On May 27th of 1703 the beginning of the foundation of the fortress called Sankt Petersburg was initiated. The name of this fortress spread onto the city that was founded and quickly spread next to it. The fortress itself was named after one of its own parts — the cathedral, located right in its center, which was named after the saints Paul and Peter. It became the first Cathedral and the first sight of burial of the Russian Emperors and Empresses.
Currently, the Winter Palace constitutes a part of the architectural complex of one of the largest museums in the world – the State Hermitage museum. The Palace is situated in the heart of Saints Petersburg. Built in 1762 for 155 years the Winter Palace had been used as the main residence of the Russian royal family until the last Russian monarch – Nicholas the 2nd. It is one of the brightest, finest and latest momentums of the High Baroque, the style that strived to show solemnity and grandiosity.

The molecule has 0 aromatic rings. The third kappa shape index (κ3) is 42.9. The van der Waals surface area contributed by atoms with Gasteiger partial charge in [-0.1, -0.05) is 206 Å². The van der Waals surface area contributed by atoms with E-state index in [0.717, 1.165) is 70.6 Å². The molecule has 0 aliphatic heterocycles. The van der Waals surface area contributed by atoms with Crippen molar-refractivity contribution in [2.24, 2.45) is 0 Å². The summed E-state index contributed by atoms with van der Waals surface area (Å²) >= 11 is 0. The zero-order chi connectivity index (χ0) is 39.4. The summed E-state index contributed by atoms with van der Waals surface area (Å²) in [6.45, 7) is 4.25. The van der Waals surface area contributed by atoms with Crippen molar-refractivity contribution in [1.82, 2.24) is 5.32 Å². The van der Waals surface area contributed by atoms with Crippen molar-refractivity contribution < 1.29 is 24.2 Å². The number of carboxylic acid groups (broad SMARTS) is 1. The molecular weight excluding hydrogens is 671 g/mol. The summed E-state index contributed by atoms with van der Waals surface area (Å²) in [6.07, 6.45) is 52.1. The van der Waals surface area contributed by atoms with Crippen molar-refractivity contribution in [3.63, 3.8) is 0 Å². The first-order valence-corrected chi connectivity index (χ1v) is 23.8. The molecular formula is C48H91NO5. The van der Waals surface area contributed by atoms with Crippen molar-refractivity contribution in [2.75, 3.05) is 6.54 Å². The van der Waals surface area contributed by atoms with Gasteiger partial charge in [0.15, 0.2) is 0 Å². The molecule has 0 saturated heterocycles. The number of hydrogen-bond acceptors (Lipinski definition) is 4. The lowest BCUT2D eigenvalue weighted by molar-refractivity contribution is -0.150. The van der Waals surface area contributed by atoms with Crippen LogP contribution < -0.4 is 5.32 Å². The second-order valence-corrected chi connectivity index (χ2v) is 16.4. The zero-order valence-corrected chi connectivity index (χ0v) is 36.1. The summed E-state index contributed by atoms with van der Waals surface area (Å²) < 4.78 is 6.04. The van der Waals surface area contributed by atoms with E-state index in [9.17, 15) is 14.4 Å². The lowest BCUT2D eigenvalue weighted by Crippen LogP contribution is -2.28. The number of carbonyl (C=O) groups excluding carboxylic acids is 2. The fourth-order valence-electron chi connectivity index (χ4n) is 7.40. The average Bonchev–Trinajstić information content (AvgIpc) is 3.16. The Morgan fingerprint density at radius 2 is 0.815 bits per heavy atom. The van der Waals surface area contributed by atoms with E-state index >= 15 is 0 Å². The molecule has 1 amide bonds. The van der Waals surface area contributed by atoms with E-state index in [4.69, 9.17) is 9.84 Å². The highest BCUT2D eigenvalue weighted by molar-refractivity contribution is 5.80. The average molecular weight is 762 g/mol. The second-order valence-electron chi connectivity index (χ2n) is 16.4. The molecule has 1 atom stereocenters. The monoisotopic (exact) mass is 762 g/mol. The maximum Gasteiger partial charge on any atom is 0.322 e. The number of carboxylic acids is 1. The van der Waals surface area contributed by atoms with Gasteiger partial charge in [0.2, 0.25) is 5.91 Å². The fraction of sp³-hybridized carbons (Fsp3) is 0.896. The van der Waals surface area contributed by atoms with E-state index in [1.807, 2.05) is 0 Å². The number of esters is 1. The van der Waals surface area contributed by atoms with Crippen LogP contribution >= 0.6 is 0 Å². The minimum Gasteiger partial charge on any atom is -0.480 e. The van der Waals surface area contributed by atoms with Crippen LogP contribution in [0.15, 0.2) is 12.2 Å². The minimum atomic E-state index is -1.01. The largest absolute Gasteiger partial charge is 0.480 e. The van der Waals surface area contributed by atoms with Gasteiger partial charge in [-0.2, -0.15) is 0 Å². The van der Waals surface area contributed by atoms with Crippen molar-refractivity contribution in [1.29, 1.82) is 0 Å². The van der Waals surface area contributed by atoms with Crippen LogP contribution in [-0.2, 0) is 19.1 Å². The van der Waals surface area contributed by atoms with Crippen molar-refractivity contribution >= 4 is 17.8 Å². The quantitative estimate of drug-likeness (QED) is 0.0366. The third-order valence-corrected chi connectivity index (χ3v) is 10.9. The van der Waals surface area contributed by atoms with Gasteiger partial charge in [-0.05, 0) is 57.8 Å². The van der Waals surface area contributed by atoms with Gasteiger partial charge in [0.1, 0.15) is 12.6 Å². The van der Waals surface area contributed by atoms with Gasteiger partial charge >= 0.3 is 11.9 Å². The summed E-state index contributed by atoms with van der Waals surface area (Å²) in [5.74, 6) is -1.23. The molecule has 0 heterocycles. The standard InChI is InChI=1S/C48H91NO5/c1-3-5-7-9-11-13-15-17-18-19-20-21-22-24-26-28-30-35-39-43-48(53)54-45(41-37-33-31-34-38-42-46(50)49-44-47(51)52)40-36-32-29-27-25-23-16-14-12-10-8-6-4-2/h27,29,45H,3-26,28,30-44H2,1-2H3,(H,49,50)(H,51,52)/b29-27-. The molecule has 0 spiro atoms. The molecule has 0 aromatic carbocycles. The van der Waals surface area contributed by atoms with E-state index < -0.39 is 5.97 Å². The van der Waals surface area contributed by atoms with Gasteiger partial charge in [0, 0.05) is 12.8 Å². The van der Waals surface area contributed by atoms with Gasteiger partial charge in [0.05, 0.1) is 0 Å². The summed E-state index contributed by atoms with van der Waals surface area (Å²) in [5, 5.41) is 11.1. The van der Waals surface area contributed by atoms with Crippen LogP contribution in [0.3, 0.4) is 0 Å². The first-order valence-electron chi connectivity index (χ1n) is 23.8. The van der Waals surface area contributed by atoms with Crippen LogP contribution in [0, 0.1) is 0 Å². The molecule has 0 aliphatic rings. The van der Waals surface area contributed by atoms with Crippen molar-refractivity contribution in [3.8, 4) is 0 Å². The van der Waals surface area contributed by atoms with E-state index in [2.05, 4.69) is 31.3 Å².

The cathedral is named after reverend Isaac the Dalmatian, a Byzantium monk because on May 30th the remembrance day is also the day of birth Peter the Great, the founder of Saints Petersburg and the first Russian emperor. The fourth and the last version of the church is the cathedral itself, recognized as a masterpiece of the 19th century’s architecture, by the design proposed by the French architect, August de Montferrand. The interior design of the cathedral can astonish with the perfection of shapes’ execution, at the same time, the numerous pieces of art, the combination of colorful gems and gilding.
Nowadays, when we think of the Hermitage, we imply the architectural complex that was evolving for over a century and that includes several buildings: The Winter Palace (1762),The Small Hermitage (1775), The Large (Old) Hermitage (1787), the Hermitage theatre (1787), and the New Hermitage. The State Hermitage museum is one of the largest museums in the world along with the Louvre in Paris, The National Gallery and The British Museum in London, and the Prado Museum in Madrid. Its collection includes approximately 3 million exhibits: 15,000 paintings, 12,000 sculptures, and 224,000 objects of applied arts.